On May 1, 2010, when al-Qaeda sympathizer Faisal Shahzad attempted to detonate an improvised explosive device hidden in a parked car in the middle of New York’s Times Square, first responders had to rely on their knowledge of evacuation guidelines that for decades have only been accessible via bulky, hardcopy binders.
Although Shahzad’s bomb failed to detonate, the lessons from the response to that potentially deadly attack were not lost on the Department of Homeland Security’s Science & Technology Directorate (S&T).
Technology experts at DHS set to work almost immediately on a new way for first responders to have instant access to all of the information they need to effectively assess a bomb threat situation and move innocent people out of harm’s way. And by January 2011, they had it: a mobile app for iPhones, iPads, Android devices and Windows laptops.
Known as the First Responder Support Tools (FiRST) app, the software quickly defines safe distances to cordon-off around a potential bomb location, calculates rough damage and injury contours, suggests appropriate roadblocks, determines when mandatory evacuation or shelter-in-place circumstances apply, and helps identify nearby areas of particular concern, such as schools and hospitals. The mobile application also provides the geospatial information regarding potential injury, glass, or structural damage impact area.
Christine Lee, the FiRST program manager in S&T’s First Responders Group, said DHS has completed user validation testing of the app with Washington, D.C.’s Metropolitan Police Department.
“At the time, they had to have a hard copy of the local map, and hard copies of [index] cards that are issued by the Office of Bombing Prevention containing information about safety distances,” said Lee. “Then they had to manually draw on the map to try to calculate the areas that could be impacted. That took about 20 minutes.”
But once DHS S&T gave officers the mobile app version of the same process, they were able to conduct the same calculations in about 1 minute – critical time savings when dealing with a live bomb threat in a crowded public area.
The FiRST app uses services readily available with current smartphones: email, phone, Google Maps, Google Search, and weather and road network data.
DHS approached Albuquerque, NM-based Applied Research Associates Inc. (ARA) to help develop the app. ARA had already developed a hazardous materials response app that anybody can purchase, so Lee worked with them to build the bomb response portion of the app. And that portion of the app was combined with the hazardous materials app and made available only to government users who are vetted through ARA or DHS.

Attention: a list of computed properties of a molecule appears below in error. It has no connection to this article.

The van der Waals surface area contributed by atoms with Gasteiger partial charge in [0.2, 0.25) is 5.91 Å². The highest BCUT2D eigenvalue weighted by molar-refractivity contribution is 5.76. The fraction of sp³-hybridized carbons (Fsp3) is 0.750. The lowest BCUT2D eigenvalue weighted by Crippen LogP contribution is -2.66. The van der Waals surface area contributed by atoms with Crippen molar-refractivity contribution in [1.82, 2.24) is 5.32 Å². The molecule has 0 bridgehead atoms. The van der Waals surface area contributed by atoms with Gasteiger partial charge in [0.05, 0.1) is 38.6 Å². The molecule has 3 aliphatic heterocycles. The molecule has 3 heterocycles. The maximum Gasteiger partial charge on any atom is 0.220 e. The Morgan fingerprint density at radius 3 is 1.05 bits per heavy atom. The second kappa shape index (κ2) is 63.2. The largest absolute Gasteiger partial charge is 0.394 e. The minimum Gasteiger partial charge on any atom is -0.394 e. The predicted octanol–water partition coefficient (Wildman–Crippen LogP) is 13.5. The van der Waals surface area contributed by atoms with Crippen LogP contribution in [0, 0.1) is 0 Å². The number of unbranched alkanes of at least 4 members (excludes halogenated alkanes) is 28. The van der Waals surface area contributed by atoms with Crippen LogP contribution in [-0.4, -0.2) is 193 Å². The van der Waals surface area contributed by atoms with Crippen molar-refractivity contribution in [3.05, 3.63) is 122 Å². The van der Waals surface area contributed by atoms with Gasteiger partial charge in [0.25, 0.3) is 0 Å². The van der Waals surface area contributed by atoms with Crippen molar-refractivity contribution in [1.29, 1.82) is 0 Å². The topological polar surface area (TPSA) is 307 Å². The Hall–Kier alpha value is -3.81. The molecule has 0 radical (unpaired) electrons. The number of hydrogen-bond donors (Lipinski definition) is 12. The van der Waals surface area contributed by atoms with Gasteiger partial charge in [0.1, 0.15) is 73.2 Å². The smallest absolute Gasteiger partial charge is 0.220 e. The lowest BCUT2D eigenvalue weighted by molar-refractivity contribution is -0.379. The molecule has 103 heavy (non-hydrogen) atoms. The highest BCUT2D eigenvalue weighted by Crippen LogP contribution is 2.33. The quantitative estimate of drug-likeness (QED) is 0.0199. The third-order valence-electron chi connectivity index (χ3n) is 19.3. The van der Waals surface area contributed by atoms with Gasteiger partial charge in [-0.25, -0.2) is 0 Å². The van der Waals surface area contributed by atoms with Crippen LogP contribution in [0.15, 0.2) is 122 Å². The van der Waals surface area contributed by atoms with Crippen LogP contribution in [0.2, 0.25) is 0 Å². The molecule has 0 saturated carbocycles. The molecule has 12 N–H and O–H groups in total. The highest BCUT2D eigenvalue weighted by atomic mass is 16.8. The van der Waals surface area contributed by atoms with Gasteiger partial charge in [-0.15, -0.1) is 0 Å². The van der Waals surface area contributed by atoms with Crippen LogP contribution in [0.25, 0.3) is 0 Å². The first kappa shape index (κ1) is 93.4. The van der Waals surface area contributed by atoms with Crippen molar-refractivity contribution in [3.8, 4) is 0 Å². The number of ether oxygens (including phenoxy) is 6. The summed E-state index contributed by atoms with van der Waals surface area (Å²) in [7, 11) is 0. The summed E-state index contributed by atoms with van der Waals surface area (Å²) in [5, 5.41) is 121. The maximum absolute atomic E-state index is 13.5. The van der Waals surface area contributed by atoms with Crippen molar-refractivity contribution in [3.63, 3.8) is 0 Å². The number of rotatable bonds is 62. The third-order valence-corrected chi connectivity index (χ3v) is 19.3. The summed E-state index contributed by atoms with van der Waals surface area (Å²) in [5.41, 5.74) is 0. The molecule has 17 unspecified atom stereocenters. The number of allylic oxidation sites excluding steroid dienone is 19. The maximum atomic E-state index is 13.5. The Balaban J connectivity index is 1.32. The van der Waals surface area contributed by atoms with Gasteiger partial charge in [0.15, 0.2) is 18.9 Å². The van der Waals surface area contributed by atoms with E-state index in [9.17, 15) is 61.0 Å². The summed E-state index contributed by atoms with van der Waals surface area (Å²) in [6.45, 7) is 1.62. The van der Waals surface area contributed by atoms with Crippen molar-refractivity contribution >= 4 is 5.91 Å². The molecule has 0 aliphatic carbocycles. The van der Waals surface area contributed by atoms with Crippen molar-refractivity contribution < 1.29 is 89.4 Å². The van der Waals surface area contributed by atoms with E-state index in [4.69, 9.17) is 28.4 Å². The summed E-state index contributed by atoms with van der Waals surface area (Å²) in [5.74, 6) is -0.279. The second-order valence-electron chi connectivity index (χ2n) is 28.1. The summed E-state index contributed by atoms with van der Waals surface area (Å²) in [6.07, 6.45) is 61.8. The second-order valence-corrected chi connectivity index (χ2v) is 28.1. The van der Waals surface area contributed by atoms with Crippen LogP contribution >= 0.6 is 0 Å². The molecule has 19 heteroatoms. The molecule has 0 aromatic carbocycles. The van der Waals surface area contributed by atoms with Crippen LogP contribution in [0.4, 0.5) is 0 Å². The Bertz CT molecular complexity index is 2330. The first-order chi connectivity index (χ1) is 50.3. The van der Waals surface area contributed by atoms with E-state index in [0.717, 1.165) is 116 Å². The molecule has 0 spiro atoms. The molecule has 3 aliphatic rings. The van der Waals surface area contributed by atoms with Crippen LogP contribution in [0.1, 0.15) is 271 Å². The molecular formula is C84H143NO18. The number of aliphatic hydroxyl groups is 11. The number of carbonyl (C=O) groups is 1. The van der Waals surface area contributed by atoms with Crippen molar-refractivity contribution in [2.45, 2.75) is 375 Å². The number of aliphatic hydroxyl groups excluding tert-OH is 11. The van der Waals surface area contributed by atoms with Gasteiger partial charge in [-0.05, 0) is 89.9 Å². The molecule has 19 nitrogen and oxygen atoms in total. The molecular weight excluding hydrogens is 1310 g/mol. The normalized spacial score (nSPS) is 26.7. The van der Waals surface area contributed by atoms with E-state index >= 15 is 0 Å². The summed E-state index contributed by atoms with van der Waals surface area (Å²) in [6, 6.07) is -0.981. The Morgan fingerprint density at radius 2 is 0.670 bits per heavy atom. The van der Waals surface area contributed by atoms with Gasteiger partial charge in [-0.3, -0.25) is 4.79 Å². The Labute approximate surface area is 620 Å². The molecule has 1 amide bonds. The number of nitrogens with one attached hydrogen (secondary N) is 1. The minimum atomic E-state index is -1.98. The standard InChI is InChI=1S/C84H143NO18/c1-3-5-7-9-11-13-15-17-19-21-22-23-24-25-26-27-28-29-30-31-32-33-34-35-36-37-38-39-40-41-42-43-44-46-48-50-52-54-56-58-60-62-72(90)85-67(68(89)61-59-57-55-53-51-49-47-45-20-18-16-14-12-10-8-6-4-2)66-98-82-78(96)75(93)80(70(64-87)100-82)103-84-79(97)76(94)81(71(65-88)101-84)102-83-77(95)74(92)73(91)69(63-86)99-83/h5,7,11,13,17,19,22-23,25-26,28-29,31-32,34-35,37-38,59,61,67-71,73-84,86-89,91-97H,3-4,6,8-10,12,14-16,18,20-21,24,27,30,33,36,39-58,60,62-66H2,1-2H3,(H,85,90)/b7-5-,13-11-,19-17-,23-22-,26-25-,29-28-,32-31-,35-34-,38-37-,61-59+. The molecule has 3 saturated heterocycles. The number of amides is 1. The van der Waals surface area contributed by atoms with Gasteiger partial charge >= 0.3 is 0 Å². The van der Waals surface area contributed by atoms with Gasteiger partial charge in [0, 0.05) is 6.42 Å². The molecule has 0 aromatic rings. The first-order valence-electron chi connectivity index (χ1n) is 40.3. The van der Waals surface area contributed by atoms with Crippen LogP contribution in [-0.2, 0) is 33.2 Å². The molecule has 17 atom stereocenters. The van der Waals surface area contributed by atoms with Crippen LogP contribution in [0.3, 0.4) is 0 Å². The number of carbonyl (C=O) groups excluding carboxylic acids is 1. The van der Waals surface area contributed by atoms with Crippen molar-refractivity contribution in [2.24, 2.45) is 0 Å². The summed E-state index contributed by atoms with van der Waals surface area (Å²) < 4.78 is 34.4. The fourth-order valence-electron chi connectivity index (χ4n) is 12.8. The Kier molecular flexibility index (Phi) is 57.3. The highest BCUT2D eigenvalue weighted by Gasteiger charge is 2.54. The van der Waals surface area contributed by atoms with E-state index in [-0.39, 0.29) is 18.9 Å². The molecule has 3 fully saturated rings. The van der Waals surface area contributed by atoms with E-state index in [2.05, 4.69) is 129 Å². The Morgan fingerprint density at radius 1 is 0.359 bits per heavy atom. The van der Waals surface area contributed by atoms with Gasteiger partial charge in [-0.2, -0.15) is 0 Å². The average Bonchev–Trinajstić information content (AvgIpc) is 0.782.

DHS bomb standoff data is considered sensitive and is automatically made available to those that register the application with a .gov, .mil, or .us email address. However, any user can input into the app and define his own custom bomb and standoff distances, which might be applicable to certain jurisdictions and/or localities.
According to Lee, the HAZMAT response information is based on the Emergency Response Guidebook (ERG), which includes information on more than 3,000 hazardous materials. In addition to providing health precautions and response guidance, FiRST also retrieves current and forecast weather data to show downwind protection zones for more than 600 materials that are dangerous if inhaled.
Lee told Breaking Gov that she has submitted a plan for a follow-on effort to enhance the app, but fiscal year 2013 funding is still pending approval.
“What we want to do is make the app interoperable with state and local emergency operations platforms,” said Lee. “So when a first responder puts information into the app, it can be displayed automatically in [state] emergency operations centers in real-time.”
Another enhancement that Lee plans is the ability to assign a team leader profile. This would enable an incident commander to input the data into the app and automatically update the app for all other first responders who are responding to the incident. In this way, individual first responders do not have to input their own data.
The FiRST app is available for purchase on iTunes, Google Play, and ARA’s e-commerce website for $11.99.